About ten days after the surgery, my sister and I felt fine, were fine on crutches, and went out to eat hamburgers. I started to feel a little pain on the left side of my ribs, under my left arm. When we got home, I felt the need for a cold or hot compress, so I tried cold first. That didn’t relieve the pain, it affects my breathing now. I tried heat and immediately felt increased pain and shortness of breath. The pain it caused was enormous. I didn’t think a broken bone would cause so much pain. To avoid causing more pain, I breathed shallowly and limped into bed, finding a position I could live with. I thought my ribs were broken, or my lungs had collapsed! I’ve never experienced these situations, but I think something like this must be the cause. When Peggi recalled experiencing the same type of pain she suffered from a broken leg two years earlier, I was relieved to know that this would all pass.
“I remember needing crutches after breaking my leg. Within a week I was up off the couch and I couldn’t take a deep breath. I wondered if I had hurt elsewhere. The pain was barely manageable and I got through the rest of the day Time spent shallow breathing on the couch and taking aspirin. It was an uncomfortable night, and I moved very carefully the next day,” says Peggy,
“A few days later, I found out that my left upper back area was cramping from overuse of the muscles, I also pulled the rib head in the chest area, I was relieved when my physical therapist, who knows what happened, adjusted I’m still going to have to be careful for the next few days. It’s weird that no one in the medical community has mentioned that it might be a problem. I’m sure I’m not the first!
Trying to use my crutches properly, I pressed the crutches into my ribs causing tenderness, muscle tension causing muscle spasms. The instructions for using crutches do not mention this side effect. I’m glad my sister is with me and knows what the problem is. I had to breathe shallowly, not move around, and wait for it to end. I was in bed for 18 hours before I could get up and move around. It took a week for the pain in my rib muscles to subside.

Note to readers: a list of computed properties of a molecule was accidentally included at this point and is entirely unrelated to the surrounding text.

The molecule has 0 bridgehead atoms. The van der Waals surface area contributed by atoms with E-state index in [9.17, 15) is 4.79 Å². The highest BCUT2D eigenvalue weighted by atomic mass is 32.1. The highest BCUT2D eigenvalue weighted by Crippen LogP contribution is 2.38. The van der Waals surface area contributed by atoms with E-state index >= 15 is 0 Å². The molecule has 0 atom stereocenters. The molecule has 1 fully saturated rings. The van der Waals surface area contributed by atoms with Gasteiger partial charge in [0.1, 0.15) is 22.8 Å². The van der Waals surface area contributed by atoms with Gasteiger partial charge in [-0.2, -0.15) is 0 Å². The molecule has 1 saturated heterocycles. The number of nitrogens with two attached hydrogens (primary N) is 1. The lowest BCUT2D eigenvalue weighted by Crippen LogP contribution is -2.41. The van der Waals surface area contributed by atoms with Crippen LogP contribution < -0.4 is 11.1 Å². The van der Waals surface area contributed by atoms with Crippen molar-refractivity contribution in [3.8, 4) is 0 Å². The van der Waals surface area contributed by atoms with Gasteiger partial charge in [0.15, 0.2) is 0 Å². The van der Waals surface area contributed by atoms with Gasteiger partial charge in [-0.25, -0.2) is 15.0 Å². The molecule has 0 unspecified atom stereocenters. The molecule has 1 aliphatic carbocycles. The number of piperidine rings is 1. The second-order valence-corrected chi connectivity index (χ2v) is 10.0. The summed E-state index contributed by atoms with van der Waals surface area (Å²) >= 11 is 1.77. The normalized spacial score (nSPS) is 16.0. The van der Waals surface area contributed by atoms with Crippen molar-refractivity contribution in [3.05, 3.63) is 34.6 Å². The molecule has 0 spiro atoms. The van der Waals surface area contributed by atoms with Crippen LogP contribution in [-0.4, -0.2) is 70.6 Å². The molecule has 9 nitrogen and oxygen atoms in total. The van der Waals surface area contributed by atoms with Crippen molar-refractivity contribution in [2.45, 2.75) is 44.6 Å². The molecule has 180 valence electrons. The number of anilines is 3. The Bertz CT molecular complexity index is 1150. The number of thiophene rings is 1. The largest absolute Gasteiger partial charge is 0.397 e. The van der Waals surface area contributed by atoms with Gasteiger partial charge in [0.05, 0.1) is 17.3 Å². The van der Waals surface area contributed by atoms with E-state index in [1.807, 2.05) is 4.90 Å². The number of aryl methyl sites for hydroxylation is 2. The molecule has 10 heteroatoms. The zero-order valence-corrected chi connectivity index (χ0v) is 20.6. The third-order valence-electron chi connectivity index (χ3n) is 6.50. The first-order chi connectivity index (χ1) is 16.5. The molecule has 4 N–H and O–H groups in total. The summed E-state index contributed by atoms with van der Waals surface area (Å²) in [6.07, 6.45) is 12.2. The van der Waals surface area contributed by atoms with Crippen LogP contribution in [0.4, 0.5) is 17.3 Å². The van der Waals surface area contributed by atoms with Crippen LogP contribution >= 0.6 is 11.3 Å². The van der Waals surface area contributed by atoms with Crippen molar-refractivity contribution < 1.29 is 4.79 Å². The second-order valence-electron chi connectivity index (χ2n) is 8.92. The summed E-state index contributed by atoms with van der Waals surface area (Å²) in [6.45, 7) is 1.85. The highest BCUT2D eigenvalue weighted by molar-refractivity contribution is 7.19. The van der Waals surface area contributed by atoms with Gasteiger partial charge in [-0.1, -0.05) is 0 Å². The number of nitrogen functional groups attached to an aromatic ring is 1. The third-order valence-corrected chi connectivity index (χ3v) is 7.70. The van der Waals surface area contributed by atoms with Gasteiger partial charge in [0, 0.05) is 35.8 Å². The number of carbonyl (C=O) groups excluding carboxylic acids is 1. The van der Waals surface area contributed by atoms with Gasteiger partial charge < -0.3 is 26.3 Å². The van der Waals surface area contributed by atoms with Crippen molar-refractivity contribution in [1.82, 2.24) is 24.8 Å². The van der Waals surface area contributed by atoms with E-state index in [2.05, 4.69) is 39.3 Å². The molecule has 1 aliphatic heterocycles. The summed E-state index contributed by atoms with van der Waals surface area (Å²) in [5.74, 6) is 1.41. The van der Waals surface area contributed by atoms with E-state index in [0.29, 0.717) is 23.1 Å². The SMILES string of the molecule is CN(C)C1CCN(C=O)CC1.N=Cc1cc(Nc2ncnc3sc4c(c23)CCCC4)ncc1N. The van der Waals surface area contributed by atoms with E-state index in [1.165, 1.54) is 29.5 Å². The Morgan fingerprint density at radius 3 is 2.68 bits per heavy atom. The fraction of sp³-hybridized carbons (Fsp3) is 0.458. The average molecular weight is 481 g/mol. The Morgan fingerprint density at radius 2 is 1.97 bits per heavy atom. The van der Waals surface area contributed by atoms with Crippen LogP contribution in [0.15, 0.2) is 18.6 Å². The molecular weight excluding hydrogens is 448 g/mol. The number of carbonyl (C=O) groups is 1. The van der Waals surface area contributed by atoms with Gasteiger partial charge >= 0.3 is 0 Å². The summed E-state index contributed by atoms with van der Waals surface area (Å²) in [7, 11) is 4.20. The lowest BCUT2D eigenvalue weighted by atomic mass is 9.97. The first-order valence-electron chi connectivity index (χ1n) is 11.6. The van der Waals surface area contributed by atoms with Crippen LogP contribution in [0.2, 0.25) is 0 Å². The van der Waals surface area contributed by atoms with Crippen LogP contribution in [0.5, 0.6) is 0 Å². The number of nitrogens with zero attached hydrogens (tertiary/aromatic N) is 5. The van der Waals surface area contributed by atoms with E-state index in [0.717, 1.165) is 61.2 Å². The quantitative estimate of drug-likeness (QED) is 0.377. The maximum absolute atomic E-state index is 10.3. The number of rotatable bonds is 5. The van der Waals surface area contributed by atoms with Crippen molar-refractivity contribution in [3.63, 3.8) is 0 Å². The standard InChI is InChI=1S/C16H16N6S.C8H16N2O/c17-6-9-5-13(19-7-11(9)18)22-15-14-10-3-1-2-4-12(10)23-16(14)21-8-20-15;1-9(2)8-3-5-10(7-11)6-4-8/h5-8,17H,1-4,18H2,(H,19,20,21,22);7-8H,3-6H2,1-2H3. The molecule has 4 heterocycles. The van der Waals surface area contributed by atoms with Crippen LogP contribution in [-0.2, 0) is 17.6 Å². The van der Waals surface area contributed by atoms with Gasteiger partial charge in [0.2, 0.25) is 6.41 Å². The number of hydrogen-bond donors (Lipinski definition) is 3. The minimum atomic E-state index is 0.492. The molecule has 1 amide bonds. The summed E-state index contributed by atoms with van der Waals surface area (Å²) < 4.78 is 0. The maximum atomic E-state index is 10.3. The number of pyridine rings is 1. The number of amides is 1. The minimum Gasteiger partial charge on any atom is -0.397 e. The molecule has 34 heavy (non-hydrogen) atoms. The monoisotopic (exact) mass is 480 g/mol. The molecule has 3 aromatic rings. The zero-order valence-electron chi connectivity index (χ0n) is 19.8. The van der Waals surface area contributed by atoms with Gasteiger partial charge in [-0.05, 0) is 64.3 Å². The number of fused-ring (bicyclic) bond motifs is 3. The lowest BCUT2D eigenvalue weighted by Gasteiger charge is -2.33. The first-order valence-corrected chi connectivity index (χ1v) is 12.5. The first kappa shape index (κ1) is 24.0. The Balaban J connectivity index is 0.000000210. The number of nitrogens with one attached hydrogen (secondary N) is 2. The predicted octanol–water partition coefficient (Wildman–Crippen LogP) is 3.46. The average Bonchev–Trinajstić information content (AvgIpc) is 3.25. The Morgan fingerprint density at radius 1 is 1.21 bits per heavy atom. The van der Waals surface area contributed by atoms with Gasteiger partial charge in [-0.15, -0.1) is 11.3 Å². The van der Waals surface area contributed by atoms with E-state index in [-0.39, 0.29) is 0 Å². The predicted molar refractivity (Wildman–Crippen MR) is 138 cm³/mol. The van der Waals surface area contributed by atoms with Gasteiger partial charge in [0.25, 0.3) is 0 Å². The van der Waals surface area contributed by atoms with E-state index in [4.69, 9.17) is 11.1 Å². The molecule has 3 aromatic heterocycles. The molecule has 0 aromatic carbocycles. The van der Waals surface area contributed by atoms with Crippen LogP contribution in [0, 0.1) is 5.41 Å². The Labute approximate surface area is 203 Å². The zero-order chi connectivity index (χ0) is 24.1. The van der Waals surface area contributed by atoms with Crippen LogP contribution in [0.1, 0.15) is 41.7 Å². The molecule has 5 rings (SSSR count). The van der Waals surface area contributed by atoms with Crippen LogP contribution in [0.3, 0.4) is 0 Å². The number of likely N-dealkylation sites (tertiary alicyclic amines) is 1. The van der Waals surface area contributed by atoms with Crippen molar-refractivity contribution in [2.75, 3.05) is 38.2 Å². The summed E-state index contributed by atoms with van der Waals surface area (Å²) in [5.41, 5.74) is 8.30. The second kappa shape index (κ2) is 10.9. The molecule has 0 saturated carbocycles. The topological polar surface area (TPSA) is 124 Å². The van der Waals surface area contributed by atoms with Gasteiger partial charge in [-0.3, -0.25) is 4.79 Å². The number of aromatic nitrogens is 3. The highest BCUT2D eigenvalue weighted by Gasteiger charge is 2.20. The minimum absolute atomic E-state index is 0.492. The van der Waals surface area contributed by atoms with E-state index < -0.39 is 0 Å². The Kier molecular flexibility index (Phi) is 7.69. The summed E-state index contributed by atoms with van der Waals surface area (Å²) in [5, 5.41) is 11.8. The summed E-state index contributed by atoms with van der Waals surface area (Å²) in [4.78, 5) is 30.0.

About a week later I called the doctor’s office to ask about another thing and asked if they had a patient with my rib pain and shortness of breath. The nurse sounded alarmed and said I should come in, it could be something serious like a heart attack. She has not heard of other patients with this problem. I find this weird because my sister and I have both been through it. Later, I searched the Internet for similar experiences, but I couldn’t find anything similar to our sternocostal pain.
Researching my injury, I learned:
· Significantly fewer cases of leg injuries (skiing accidents). “Over the past forty years, overall injury rates have fallen by 50 percent, and leg fractures have fallen by 95 percent since the early 1970s. 1
· The femur or thigh bone is the largest and strongest bone in the human body. It is surrounded by many tissues, such as the quadriceps muscle and the large “femoral” artery that carries a lot of blood. Because of this, a femur fracture requires a lot of strength and can be dangerous. 2
Four weeks after surgery, I was able to use a cane to climb stairs and drive. I feel better every day. Overuse can cause pain and limited movement. I’m planning on golfing in a few months!
Since I am unemployed, I have been growing two businesses that I promote online. My work is done at home. While on pain medication, I couldn’t think effectively or sit in front of the computer for long periods of time. I expect it will take about six weeks to get back to being able to work from home full-time.
Hospital and doctor bills were over $33,000. The hospital has a financial aid program and I have applied for it.
I wrote this article to share my experience with others who have had injuries that require the use of crutches. I would like to know if anyone else has experienced this sternocostal pain, how they have dealt with it, and what their doctors and professionals have said. My contact information is in the resources box below.